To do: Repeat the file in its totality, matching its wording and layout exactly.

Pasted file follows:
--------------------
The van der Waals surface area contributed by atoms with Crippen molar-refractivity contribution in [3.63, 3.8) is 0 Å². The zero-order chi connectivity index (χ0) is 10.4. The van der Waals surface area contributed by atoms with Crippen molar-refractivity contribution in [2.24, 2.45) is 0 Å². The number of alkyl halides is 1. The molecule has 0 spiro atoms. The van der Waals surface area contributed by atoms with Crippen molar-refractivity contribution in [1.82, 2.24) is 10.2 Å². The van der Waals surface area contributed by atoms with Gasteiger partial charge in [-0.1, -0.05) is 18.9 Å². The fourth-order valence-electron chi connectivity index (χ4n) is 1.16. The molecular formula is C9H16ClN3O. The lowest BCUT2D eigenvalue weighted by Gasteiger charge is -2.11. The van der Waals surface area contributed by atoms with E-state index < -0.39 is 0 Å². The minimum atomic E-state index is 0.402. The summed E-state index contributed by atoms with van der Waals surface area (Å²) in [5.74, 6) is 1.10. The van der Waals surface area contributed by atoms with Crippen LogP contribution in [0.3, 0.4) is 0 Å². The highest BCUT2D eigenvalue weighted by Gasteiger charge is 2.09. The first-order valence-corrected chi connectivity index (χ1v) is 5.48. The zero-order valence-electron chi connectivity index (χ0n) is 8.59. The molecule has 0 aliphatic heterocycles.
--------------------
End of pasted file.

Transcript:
The van der Waals surface area contributed by atoms with Crippen molar-refractivity contribution in [3.63, 3.8) is 0 Å². The zero-order chi connectivity index (χ0) is 10.4. The van der Waals surface area contributed by atoms with Crippen molar-refractivity contribution in [2.24, 2.45) is 0 Å². The number of alkyl halides is 1. The molecule has 0 spiro atoms. The van der Waals surface area contributed by atoms with Crippen molar-refractivity contribution in [1.82, 2.24) is 10.2 Å². The van der Waals surface area contributed by atoms with Gasteiger partial charge in [-0.1, -0.05) is 18.9 Å². The fourth-order valence-electron chi connectivity index (χ4n) is 1.16. The molecular formula is C9H16ClN3O. The lowest BCUT2D eigenvalue weighted by Gasteiger charge is -2.11. The van der Waals surface area contributed by atoms with E-state index < -0.39 is 0 Å². The minimum atomic E-state index is 0.402. The summed E-state index contributed by atoms with van der Waals surface area (Å²) in [5.74, 6) is 1.10. The van der Waals surface area contributed by atoms with Crippen LogP contribution in [0.3, 0.4) is 0 Å². The highest BCUT2D eigenvalue weighted by Gasteiger charge is 2.09. The first-order valence-corrected chi connectivity index (χ1v) is 5.48. The zero-order valence-electron chi connectivity index (χ0n) is 8.59. The molecule has 0 aliphatic heterocycles.